Nov 30, 2009

More on the Educational Value of Travel

Mark Twain is quoted as saying “Travel is fatal to prejudice, bigotry, and narrow-mindedness, and many of our people need it sorely on these accounts. Broad, wholesome, charitable views of men and things cannot be acquired by vegetating in one little corner of the earth all one’s lifetime.” This high praise, coming from one of America’s most famous authors, perfectly illustrates the power of travel.

Last week, we covered a few of the reasons that students should consider travel alongside traditional extracurricular activities as a means towards personal education, as well as talked about some of the ways that travel could parallel these activities. One unmentioned comparison is the counter-intuitive notion that travel could provide a local benefit similar to community-service. While it is true that an individual can directly improve the lives of community members by staying at home and volunteering, insights gained through travel could hold similar potential. Imagine relating an experience with people from your community in such a fashion that those who listen will connect to the people you talk about without even meeting them. Or how about presenting a cultural experience that broadened your own point of view in hopes of repeating the effect locally? The potential, like most extracurricular activities, relies on the individual and their ambition for self-directed learning.

For the student looking to set their résumé apart from all the others, travel could provide the necessary boost to open even the most prestigious of doors. Consider a traditional extracurricular activity, like interning at a locally distributed paper as a means towards building some journalism credibility. Now consider putting down on your résumé that you interned at that locally distributed newspaper in a foreign country and had to perfect a second-language to do it. To have such a unique insight into the world of journalism is going to land you far more consideration than staying at home for a similar internship.

As you weigh the paths available to you in the pursuit of self-betterment, consider travel, in all its many forms, one of several options. The exploration of foreign places is important for anyone seeking a well-rounded understanding of the world they occupy. We end this week’s blog the same way in which it began; with a quote from author Mark Twain--“I have never let my schooling interfere with my education."

Nov 23, 2009

The Educational Value of Travel

Taking the opportunity to learn in a fresh, new environment can engage even the most reluctant learner out there. And while some top-tier students choose to commit their free time to resume-builders like community service and sports teams, others find more value in exploring some place new. That’s not to say there isn’t tremendous merit in serving the community or leading a team- undoubtedly, both offer the potential for incredible experiences in and of themselves. But resources permitting, some students may benefit more from simply traveling.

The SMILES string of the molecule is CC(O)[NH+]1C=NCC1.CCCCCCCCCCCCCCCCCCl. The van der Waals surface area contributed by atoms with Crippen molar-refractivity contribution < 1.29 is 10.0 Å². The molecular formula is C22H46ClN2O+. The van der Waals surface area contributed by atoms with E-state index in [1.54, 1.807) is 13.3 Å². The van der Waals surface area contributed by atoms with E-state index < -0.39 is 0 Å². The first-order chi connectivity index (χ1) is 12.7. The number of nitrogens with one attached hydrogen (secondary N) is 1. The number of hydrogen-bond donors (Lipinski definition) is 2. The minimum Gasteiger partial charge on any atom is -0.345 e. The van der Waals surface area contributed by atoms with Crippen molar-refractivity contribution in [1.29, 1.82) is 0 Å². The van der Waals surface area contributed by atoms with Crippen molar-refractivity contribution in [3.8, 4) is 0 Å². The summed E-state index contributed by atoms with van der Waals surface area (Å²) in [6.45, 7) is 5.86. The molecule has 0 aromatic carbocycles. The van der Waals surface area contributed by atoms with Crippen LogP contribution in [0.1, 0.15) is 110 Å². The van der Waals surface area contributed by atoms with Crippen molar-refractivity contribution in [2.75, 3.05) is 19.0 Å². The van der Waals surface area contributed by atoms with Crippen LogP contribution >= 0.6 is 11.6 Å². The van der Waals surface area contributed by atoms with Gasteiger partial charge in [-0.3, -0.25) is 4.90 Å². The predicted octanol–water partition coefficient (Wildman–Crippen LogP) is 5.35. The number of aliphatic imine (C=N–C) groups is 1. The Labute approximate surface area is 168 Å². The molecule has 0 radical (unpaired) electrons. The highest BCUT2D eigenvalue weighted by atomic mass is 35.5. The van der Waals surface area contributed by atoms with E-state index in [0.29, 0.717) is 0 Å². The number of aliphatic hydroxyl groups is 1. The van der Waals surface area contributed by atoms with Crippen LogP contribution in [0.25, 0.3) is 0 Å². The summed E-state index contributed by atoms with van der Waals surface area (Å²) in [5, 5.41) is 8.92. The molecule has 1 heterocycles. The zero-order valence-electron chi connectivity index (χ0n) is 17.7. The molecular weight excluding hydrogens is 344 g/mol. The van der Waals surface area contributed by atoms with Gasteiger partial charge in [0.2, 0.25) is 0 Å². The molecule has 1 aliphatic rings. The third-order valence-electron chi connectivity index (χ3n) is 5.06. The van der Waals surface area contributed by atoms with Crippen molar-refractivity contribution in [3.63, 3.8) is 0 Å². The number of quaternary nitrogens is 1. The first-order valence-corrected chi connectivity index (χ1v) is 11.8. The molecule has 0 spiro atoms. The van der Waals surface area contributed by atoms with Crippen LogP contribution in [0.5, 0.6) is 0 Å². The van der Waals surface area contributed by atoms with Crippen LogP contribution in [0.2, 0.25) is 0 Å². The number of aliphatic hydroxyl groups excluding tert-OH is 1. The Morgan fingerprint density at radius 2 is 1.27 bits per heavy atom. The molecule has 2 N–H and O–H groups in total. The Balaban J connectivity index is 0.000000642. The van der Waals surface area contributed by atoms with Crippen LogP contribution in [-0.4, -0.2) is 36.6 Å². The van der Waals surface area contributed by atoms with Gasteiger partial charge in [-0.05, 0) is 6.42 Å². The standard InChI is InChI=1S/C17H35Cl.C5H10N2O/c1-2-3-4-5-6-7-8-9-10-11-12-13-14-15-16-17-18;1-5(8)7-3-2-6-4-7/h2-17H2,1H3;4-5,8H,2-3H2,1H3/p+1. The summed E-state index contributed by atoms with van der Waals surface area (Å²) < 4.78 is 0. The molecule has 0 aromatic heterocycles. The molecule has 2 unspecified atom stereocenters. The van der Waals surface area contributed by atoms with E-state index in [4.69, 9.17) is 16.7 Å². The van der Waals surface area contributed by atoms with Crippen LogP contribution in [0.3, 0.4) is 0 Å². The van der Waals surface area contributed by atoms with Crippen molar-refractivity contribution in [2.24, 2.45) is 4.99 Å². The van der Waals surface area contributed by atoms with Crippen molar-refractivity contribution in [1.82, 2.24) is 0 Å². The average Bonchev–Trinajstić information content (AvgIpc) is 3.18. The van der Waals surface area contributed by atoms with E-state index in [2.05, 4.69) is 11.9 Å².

For example, there has been plenty of talk on this blog about the improvement of learning through the diversification of the learning experience and multimodal teaching methods, but the total physical immersion of travel takes this idea to a whole new level. For example, all of the senses are engaged when a traveler simply walks down a foreign street--they can see the architecture, hear the language, and smell the local food. This creates an unparalleled number of connections in the brain, enhancing learning like nothing else can.

Additionally, one should never forget the educational applications that travel can bring to specific academic subjects. This is part of the reason why field trips are so awesome. What better way is there to learn about the history of the Roman Empire than to actually touch a part of the Coliseum? Or, one could dive into the art of drama by attending a Shakespearean production in the reconstructed Globe Theater of London. Or how about picking up a foreign language by using it non-stop in its country of origin? Of course, you don’t necessarily need to leave the country--think of the benefits of learning about the American Government by spending a week in Washington D.C., or the effects of volcanoes in Hawaii, or marine biology along the California coast?

Some see travel as a mere luxury. This is certainly true in some cases--for example, sitting on the beach all day while you stare at the water and hold a cold beverage is not exactly academically rigorous (even if your goal is to examine the tides!). But if you concentrate on gathering knowledge, and head off somewhere with a sense of discovery and an eagerness to learn, travel could be the best teacher you ever have.

Nov 20, 2009

Re-Examining Learning Styles

We’ve always been huge proponents of finding your own learning style- we’ve recommended it as a means towards better test results, choosing the right class and teacher, and several other applications. But what does this term really mean?

The word “style” connotes a predisposition towards a particular presentation medium, when in fact, finding the perfect way to learn could change as quickly as what you would like to have for dinner. Learning is an extremely complex amalgamation of connecting thoughts and memory through hundreds of billions of nerve cells inside your head. What works once won’t necessarily work again in exactly the same way. Emotions, physical well-being, and other factors all contribute to how we learn, and blanket assumptions on the best approach to material are not always correct.

For example, it is possible that the material itself could determine the best method for learning. For example, some may find Math learning to be a visual process, while History could be more suited to an auditory presentation.